A former F-16 fighter pilot who was sent on a suicide mission on Sept. 11, 2001, says she didn’t hesitate to potentially sacrifice her life that day.
Heather Penney was with the DC Air National Guard 21 years ago when fighter jets were scrambled to take down a plane rumored to be heading toward D.C.
“If we took off on this mission -- Marc Sasseville and I, he was the flight lead -- and we were successful, we would not come home,” Penney said.
They scrambled from Joint Base Andrews in Prince George’s County, but their jet had no missiles.
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“We had nothing to shoot an aircraft down,” Penney said. “We were going to be on a suicide mission. To take down an airliner, we would have to ram our jets into that aircraft.”
They went up but found nothing. Hijacked United Airlines Flight 93 never made it to D.C. It was taken down by passengers and crashed in a field in Pennsylvania.
“Although Marc Sasseville and I were prepared to give our lives, we were a mission failure,” Penney said. “The passengers on Flight 93 were the true heroes.”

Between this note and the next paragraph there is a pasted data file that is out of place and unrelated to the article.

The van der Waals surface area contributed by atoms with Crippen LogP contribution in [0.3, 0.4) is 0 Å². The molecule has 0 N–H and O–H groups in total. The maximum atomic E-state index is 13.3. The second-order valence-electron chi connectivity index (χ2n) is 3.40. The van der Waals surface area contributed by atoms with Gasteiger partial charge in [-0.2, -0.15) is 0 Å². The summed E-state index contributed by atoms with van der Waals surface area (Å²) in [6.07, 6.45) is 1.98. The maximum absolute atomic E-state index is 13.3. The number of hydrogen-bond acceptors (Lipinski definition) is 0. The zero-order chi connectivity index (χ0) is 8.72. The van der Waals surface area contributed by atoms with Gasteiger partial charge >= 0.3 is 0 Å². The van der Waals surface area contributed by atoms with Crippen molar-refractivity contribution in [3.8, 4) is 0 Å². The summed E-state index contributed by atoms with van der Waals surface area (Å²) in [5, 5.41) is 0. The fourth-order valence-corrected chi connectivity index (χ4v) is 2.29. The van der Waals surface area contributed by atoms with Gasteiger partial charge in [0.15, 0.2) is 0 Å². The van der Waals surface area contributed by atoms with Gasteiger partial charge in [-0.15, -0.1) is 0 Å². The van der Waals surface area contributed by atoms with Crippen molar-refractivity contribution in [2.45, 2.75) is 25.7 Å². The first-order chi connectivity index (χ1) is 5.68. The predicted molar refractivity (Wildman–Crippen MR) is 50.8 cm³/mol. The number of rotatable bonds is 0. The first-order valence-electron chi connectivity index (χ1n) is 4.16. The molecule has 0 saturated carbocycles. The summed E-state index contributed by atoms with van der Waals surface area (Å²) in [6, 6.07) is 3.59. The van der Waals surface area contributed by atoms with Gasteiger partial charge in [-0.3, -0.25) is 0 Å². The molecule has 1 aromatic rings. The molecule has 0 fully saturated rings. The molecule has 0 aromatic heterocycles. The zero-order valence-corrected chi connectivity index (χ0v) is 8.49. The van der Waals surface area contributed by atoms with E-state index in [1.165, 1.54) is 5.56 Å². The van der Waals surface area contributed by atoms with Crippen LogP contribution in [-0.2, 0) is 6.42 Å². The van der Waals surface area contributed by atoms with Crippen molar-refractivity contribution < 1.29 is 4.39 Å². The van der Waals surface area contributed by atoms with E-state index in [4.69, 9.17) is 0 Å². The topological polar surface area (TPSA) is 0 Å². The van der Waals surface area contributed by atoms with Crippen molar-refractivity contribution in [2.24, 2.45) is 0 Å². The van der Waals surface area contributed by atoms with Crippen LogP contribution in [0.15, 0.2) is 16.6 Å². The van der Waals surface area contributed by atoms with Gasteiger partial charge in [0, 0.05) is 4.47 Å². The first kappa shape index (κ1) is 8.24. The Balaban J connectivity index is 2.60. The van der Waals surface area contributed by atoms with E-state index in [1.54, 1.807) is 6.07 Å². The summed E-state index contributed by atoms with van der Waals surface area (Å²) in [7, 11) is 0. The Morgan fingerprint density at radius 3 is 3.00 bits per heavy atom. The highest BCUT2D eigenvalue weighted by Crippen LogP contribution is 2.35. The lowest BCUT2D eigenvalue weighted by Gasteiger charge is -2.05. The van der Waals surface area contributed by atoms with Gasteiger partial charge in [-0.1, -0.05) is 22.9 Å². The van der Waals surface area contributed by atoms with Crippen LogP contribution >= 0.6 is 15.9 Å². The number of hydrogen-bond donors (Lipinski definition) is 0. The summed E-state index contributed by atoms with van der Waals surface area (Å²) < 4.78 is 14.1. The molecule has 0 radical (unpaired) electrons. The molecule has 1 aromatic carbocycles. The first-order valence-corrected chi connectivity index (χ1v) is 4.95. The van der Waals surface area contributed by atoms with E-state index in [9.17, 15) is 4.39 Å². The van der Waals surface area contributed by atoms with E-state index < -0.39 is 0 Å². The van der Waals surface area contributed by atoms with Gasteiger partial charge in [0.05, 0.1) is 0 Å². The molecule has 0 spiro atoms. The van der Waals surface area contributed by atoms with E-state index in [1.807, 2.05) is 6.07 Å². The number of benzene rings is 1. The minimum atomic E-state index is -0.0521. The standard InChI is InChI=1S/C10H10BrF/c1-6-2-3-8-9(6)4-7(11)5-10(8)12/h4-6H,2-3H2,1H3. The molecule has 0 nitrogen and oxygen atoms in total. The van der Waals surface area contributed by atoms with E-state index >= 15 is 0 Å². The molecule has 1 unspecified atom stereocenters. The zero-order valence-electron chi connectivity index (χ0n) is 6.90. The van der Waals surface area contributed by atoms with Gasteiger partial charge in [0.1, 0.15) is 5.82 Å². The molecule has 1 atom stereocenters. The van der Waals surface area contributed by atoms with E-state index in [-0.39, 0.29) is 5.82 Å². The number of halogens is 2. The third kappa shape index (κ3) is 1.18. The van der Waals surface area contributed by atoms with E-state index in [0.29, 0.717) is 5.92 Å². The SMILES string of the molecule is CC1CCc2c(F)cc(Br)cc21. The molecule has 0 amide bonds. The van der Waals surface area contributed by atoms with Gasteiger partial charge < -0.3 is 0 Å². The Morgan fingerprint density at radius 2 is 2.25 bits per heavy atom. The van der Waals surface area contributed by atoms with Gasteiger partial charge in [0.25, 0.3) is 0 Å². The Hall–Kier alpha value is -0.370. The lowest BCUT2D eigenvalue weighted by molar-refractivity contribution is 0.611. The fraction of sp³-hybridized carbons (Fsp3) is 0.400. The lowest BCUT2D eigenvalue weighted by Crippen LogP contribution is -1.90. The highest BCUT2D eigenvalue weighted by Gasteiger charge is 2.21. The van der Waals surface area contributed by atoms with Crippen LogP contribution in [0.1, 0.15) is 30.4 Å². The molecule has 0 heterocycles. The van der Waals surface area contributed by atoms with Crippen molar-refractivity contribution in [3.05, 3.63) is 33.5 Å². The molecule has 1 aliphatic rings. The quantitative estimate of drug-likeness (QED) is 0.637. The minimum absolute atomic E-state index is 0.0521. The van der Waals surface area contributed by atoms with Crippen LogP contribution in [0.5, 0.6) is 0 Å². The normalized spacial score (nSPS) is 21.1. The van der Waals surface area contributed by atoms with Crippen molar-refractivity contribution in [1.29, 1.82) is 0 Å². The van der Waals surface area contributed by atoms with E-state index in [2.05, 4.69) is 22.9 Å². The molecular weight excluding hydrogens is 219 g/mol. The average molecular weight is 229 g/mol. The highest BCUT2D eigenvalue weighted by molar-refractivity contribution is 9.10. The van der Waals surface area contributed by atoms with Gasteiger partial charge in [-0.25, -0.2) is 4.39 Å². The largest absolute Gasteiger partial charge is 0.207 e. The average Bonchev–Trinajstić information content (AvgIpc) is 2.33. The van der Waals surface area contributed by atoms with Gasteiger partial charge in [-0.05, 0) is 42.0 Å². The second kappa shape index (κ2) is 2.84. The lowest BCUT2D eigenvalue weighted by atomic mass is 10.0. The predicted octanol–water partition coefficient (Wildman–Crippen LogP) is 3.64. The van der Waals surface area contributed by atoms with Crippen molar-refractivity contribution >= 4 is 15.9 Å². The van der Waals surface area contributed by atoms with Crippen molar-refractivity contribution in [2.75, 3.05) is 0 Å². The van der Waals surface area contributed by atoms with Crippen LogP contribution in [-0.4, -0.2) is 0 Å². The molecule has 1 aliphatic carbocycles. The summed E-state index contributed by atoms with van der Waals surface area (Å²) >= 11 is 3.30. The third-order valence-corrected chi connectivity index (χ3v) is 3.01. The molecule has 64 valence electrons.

Penney said she had no hesitation. She had seen video of the hijacked planes slamming into the towers in New York.
“If anyone had to go, I wanted to do that, and I think anyone would have felt the same way,” she said.
She retired after 23 years of service.
“When I think back on 9/11, it’s not the fear and horror that sticks in my mind, it’s that sense of unity, that sense of purpose, that sense of belonging connection that we all had,” Penney said.
While she’s no longer flying missions for her country, she has her own planes. She’s a senior fellow at the Mitchell Institute for Aerospace Studies in Arlington.
“We’re in a nation that is so divided, now,” she said. “We need to remember that what we share in common, what we belong to, is more important than our differences.”